Mr. Amos Yoder looked shocked and ill. Young Jonas looked like he had been punched.
“When we were able to get her to speak she told us about the boys, Mr. Wallis and Dr. P. The army retrieved them all and they came with us. To be blunt, Mary is very traumatized. I need to make sure that you and your community are willing to accept her after all that has happened. You need to go and talk about it with your elders, because if you can’t accept her, then I will not let you see her. If you make it an issue later, we will come and take her away.”
“You are right, Mrs. McConnell,” said Amos. “We will accept her in our family, but we need to ensure that there will be no issues within the community. Jonas here will need to make some decisions and we will speak with our women. Come Jonas, we must pray and talk.”
Jonas stood there a moment longer. “I should have been there. We should not have left her behind.”
Jan looked at him. “There is no way to have known. This is what you must work through before you see her or your anger will get turned on her. This is where the doctrine of pacifism in your faith will be tested on a personal level. You have to learn to forgive those who did harm and those to whom harm was done.”
“I would never blame Mary!” he exclaimed.
“If you do not deal with your anger and frustration you will. She will become the only target you have. Now go talk with your father and your Elders. They will help you work it through. Meantime we have a rented building here in Eureka.”
“You are very wise,” Amos said nodding. “I have talked to your husband about the land they give. Do not accept it. It cannot be farmed. There is snow there now, but we saw it when there was none. See if they will give you land to the north, between here and the border.”
Jan nodded and then their attention was caught by a cry of pure joy and Jan saw John launch himself out of the train towards Jones. They all smiled. Then Amos and Jonas touched the brim of their hats and they headed out.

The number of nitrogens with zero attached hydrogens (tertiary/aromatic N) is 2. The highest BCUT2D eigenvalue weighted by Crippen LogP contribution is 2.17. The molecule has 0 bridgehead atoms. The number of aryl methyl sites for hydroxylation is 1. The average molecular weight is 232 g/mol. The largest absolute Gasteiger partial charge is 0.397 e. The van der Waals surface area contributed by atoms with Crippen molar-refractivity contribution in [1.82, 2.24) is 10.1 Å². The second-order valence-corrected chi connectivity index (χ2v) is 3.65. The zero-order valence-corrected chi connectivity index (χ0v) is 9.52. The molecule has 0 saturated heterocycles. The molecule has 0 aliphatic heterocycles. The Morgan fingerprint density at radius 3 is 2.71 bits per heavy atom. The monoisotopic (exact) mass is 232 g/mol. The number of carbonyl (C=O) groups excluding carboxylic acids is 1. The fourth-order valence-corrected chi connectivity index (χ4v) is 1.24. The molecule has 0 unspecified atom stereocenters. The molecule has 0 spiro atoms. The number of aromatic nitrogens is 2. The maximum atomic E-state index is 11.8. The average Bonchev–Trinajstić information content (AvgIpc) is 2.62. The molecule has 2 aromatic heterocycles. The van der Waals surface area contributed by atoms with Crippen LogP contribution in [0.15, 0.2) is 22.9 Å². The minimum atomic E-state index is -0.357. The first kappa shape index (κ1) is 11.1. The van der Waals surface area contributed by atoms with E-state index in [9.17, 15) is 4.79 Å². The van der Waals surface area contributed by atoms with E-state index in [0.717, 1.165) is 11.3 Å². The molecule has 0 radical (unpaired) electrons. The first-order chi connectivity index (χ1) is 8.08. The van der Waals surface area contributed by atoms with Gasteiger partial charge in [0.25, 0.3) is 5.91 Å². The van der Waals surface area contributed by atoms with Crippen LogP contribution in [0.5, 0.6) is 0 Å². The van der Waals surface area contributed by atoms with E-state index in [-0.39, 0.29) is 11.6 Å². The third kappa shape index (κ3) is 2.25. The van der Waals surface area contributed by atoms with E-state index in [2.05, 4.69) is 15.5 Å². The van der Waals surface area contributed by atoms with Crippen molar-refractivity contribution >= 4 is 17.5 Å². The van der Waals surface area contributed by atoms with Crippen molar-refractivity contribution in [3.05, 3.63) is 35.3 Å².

The chaos of the 24-hours that followed should not be underestimated. Jan and Jones tried to have time to talk but their now much larger family all had demands of time and attention and the livestock needed care too. Cousin Gordon, or Big G, as the kids calls him so as not to confuse him with Gordie Cody, was still transitioning from the five years of hard labour. Jones was far more fragile than she wanted to admit. She was sure that he had been starved but he wouldn’t talk and finally she took her concerns to Sgt. Donaldson.
“Sergeant, do you have a few minutes?” She asked.
He sighed knowing what was coming. “I don’t have all the details… you should really wait for…” Jan shook her head. “Okay, here is what I do know. He was transferred from the Michigan National Guard barracks to a prison in Windsor, Ontario. I think its official name is something like the South West Detention Centre and it houses both men and women in a maximum security setting. They also have a special wing for special cases. He had been held by the MNG for about four days at that point. We still don’t know if they were trying to extract information from him or were just having fun torturing him. He had been marked for execution, so I think it was just some sadist having fun. The broke every bone in his right hand. And I do mean every bone. The rest of him was kicked and hit in every spot possible with the aim of causing the most internal injuries possible. Our medical team worked on him for more than 14-hours and we are still not sure that he is going to make it. The real thing to watch for are kidney and brain issues. He was repeated kicked in the head and we don’t know what that will do to him.”
Jan sat back, pale and shaky.
“Well we’ve got a doctor in-house, so we’ll have to take it from there. Thank you for telling me.
“Now,” continued Jan. “We need to talk about the land issue. Not sure what bill of goods were being sold around here but the Amish I have met with are seriously ticked off. Moreover, I have been told point blank not to accept the land I was given. That it matches neither the spec or the images we were sent and it is entirely tree covered. Moreover, it is part of a housing development and the open spaces we were told were pasture are now covered with vacation homes. As you can see none of the men here are able to log nor are we here on vacation. I doubt those who paid of $300,000 for a vacation home are going to be too happy having livestock crammed into the 2-acre lot next door.